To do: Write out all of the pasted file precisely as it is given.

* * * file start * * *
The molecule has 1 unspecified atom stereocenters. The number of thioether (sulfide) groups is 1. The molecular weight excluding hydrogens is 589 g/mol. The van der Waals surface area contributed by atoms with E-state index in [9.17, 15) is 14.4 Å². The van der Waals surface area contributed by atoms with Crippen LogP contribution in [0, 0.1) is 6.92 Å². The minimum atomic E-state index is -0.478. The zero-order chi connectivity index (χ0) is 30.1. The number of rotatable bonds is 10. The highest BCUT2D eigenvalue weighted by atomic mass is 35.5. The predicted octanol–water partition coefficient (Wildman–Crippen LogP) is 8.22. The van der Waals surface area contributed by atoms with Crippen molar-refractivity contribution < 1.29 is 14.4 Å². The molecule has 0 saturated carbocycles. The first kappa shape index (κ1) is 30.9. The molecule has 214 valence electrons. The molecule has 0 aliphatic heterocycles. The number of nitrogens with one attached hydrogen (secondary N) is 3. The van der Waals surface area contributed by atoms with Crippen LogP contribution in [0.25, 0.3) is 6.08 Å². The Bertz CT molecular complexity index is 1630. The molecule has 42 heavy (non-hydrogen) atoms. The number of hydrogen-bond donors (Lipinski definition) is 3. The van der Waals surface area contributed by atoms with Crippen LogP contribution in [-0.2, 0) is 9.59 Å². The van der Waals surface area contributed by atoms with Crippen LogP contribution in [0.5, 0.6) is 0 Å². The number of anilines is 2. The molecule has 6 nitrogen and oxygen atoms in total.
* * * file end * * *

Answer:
The molecule has 1 unspecified atom stereocenters. The number of thioether (sulfide) groups is 1. The molecular weight excluding hydrogens is 589 g/mol. The van der Waals surface area contributed by atoms with E-state index in [9.17, 15) is 14.4 Å². The van der Waals surface area contributed by atoms with Crippen LogP contribution in [0, 0.1) is 6.92 Å². The minimum atomic E-state index is -0.478. The zero-order chi connectivity index (χ0) is 30.1. The number of rotatable bonds is 10. The highest BCUT2D eigenvalue weighted by atomic mass is 35.5. The predicted octanol–water partition coefficient (Wildman–Crippen LogP) is 8.22. The van der Waals surface area contributed by atoms with Crippen molar-refractivity contribution < 1.29 is 14.4 Å². The molecule has 0 saturated carbocycles. The first kappa shape index (κ1) is 30.9. The molecule has 214 valence electrons. The molecule has 0 aliphatic heterocycles. The number of nitrogens with one attached hydrogen (secondary N) is 3. The van der Waals surface area contributed by atoms with Crippen LogP contribution in [0.25, 0.3) is 6.08 Å². The Bertz CT molecular complexity index is 1630. The molecule has 42 heavy (non-hydrogen) atoms. The number of hydrogen-bond donors (Lipinski definition) is 3. The van der Waals surface area contributed by atoms with Crippen LogP contribution in [-0.2, 0) is 9.59 Å². The van der Waals surface area contributed by atoms with Crippen LogP contribution in [0.5, 0.6) is 0 Å². The number of anilines is 2. The molecule has 6 nitrogen and oxygen atoms in total.